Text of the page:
The Malta Independent 14 November 2019, Thursday

Spotlight: Robert Stokowy

Sunday, 20 October 2019, 14:00 Last update: about 25 days ago

Alexandra Mara Camilleri

The APS Mdina Biennale is now in its third edition, a renaissance period for the biennale, since the takeover of Professor Schembri Bonaci as its artistic director. This change brought with it a more intellectual and international flavour to the exhibition, wherein secular and unorthodox pieces were allowed to form part of this once religious art exposition. A number of local and international artists have formed part of this exhibition throughout these years. This article is a spotlight on a returning artist: Robert Stokowy.

ADVERTISEMENT

Robert Stokowy is a Chicago-based installation and performance artist. He works mostly in audio-based artworks, developing a number of site-specific installations and performances. Structures: Mdina was Stokowy's first piece in the APS Mdina Biennale. Exhibited in the Subterranean Vaults of the Mdina Cathedral Museum, the piece reflected on the removal of any element that was not pure sound. Stokowy captured the sound of the Silent City through a number of soundbites and placed them into this cavernous hall. The entire piece was devoted to sound, radically removing any external visual element. In many ways, the hall itself was the main visual component of the piece, with the sound enhancing the space throughout. Pockets of silence were counteracted by the speedy clopping of horses, bells and people. The radical removal of visual interference, as claimed by the artist, was due to the importance of the sound itself wherein the viewer could immerse himself into the spirit of the city. The work was connected to the site through the placement of the speakers, the volume selected and the pieces used. While it was fleeting and reduced, this work was continuous in its placement as the work lasted throughout the whole period of the Biennale in 2017.

An interesting element that developed was the placement of Stokowy's piece next to another audio piece developed by James Alec Hardy. While Stokowy's was void-like in visual output, Hardy's was more engaging and visual. The placement of screen monitors in the Byzantine Wall, a closed-off section near the Subterranean Vaults, allowed for an eerie display of colours, sound and feedback to colour this section. The pull of Hardy's work is thus a reflection on the vacuum-like aspects of Stokowy's own piece, allowing for a connection and dialogue to be created between these two pieces.

The work attempted to answer the theme in 2017 - 'The Mediterranean: A Sea of Conflicting Spiritualities' - wherein Stokowy captured the spirit of Malta's oldest capital through its sound. A documentation of sorts, this installation emerges as perhaps one of the most interesting pieces exhibited in this Biennale. The work's lack of visual or tactile confrontation was shocking to some, disappointing to others, and exciting at the same time. The work reflects Stokowy's ongoing thesis into the elements of sound engineering and the impact of sound on collective memories.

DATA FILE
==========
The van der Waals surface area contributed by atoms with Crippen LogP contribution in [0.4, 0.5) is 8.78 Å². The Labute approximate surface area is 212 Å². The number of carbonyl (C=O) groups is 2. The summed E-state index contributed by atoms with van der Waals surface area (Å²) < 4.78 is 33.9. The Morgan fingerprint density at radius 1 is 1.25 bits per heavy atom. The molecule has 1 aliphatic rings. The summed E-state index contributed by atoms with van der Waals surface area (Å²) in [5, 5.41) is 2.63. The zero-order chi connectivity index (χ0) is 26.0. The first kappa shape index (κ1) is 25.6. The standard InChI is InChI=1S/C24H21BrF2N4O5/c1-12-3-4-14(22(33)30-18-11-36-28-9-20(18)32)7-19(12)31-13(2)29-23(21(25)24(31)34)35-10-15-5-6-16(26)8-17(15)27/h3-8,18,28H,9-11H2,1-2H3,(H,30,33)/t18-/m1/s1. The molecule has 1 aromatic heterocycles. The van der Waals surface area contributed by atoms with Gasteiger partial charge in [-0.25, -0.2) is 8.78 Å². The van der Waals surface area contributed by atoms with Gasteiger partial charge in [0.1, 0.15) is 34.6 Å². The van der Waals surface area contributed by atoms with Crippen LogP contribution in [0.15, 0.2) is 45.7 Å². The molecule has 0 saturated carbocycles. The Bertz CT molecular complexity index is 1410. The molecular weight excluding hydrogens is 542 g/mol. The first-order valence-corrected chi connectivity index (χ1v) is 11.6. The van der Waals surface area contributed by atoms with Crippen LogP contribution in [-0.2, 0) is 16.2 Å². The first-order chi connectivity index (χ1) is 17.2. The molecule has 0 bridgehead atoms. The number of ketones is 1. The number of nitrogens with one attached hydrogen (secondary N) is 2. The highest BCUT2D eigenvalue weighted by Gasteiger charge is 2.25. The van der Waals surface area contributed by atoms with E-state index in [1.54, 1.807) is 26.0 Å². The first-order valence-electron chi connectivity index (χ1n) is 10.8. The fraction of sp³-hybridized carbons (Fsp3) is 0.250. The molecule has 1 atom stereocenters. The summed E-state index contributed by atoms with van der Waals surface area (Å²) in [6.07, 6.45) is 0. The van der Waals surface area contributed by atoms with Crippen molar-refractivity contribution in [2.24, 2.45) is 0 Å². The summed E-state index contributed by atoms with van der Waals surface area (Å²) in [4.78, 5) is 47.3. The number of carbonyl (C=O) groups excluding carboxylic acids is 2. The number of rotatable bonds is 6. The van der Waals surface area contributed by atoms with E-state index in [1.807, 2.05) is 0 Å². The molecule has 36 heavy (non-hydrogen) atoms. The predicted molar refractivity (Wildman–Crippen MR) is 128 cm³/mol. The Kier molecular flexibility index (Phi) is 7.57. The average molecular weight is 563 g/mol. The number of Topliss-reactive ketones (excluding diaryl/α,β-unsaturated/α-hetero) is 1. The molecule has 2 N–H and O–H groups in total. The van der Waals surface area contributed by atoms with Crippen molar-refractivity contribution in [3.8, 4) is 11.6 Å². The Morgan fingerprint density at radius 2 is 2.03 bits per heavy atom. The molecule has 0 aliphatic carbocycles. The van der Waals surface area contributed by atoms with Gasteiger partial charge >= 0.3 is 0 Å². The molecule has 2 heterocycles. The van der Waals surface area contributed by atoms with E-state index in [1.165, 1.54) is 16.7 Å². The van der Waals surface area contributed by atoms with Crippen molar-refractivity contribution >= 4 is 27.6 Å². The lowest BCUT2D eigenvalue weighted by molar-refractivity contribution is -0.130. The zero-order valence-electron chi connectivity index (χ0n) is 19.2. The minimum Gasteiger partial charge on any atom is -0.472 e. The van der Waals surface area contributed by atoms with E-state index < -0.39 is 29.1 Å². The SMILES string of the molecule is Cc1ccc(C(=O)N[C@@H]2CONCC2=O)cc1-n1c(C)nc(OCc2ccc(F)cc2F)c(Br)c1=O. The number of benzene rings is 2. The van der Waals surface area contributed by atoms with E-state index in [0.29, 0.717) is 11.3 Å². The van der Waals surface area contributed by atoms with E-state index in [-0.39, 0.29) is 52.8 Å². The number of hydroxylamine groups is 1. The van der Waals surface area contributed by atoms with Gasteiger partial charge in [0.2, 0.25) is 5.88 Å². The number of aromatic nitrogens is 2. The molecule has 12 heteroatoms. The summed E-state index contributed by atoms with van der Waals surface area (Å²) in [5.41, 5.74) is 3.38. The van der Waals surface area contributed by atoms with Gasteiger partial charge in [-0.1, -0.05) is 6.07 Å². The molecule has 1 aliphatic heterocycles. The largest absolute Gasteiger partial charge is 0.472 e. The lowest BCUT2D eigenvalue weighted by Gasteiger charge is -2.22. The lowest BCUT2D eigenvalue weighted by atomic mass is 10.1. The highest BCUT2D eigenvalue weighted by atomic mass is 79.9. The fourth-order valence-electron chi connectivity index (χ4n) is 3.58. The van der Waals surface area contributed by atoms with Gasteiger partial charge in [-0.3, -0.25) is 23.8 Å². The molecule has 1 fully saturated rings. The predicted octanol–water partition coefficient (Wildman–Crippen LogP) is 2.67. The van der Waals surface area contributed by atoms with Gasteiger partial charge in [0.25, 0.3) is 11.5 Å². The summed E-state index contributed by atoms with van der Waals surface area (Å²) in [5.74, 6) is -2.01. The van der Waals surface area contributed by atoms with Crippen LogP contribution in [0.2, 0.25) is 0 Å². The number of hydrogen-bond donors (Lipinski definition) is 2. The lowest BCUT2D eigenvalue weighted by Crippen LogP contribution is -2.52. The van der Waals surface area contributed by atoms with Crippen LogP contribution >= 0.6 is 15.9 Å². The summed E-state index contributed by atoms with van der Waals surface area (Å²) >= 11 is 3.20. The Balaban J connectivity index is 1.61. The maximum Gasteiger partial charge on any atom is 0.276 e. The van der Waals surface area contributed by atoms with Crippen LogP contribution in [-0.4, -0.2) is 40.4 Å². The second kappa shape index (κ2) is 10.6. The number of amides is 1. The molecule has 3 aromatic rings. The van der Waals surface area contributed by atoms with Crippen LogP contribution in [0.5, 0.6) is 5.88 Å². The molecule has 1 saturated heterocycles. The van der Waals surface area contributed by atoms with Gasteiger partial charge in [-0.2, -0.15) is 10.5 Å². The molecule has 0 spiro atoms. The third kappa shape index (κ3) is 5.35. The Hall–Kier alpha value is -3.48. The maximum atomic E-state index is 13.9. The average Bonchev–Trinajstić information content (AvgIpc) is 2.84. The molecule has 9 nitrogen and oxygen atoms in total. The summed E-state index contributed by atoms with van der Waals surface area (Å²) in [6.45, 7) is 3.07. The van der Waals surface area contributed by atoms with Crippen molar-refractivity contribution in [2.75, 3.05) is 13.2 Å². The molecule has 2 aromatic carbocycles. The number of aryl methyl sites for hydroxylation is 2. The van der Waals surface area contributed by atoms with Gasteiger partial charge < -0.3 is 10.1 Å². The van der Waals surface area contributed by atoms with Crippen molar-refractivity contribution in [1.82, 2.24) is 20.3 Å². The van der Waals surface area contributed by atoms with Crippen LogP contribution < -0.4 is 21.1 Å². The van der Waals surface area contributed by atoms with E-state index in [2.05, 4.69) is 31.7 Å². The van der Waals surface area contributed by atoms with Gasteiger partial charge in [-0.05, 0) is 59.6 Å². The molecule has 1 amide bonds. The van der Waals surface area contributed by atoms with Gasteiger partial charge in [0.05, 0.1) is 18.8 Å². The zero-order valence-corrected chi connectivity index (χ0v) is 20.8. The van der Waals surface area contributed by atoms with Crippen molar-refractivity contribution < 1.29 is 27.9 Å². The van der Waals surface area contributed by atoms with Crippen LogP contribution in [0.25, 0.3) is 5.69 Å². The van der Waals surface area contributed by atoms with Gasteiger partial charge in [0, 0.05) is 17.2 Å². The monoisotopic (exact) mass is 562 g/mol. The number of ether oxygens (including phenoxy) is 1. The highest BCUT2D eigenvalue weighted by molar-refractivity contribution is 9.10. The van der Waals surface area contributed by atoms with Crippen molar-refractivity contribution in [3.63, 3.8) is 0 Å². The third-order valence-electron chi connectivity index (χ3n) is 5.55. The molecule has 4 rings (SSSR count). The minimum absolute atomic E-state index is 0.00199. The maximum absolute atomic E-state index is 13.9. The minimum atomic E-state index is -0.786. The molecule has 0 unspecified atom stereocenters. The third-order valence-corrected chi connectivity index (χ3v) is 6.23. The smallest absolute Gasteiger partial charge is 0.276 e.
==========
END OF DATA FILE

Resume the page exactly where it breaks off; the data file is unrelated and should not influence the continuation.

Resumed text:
Stokowy describes himself as a minimalist performance and installation artist. He has exhibited and performed throughout numerous countries. The piece Stokowy is proposing for this year's Biennale is in many ways opposite and similar to his previous piece. Entitled Calling upon Erida, the work involves a more performative and visual installation than the previous one, wherein a number of singers and props form part of the installation piece and process. The work is proposed to feature a few performances, underlining the ephemerality of experience and the moment. The reduction of technological and technical interventions allow for the human input and the human error to become one of the pillars of this work. The audience is invited to become an active part of the piece.

While the performers move through the Museum, each audience member can choose their own path of experience and create their own version of the piece. Thus, the audience member also becomes the artist, creating their own dialogue and version of the piece through their memory. In many ways, this piece attempts to create a dialogue with this year's APS Mdina Biennale's theme: 'Regaining a Paradise Lost: The Role of the Arts'. The essence of the collective memory is also underlined in this piece as the whole work cannot be experienced in totality by one person. Rather snippets are viewed and experienced by several people at one time, and only through dialogue between all these individuals can one create a complete run-through of the piece.

 

www.mdinabiennale.com


  • don't miss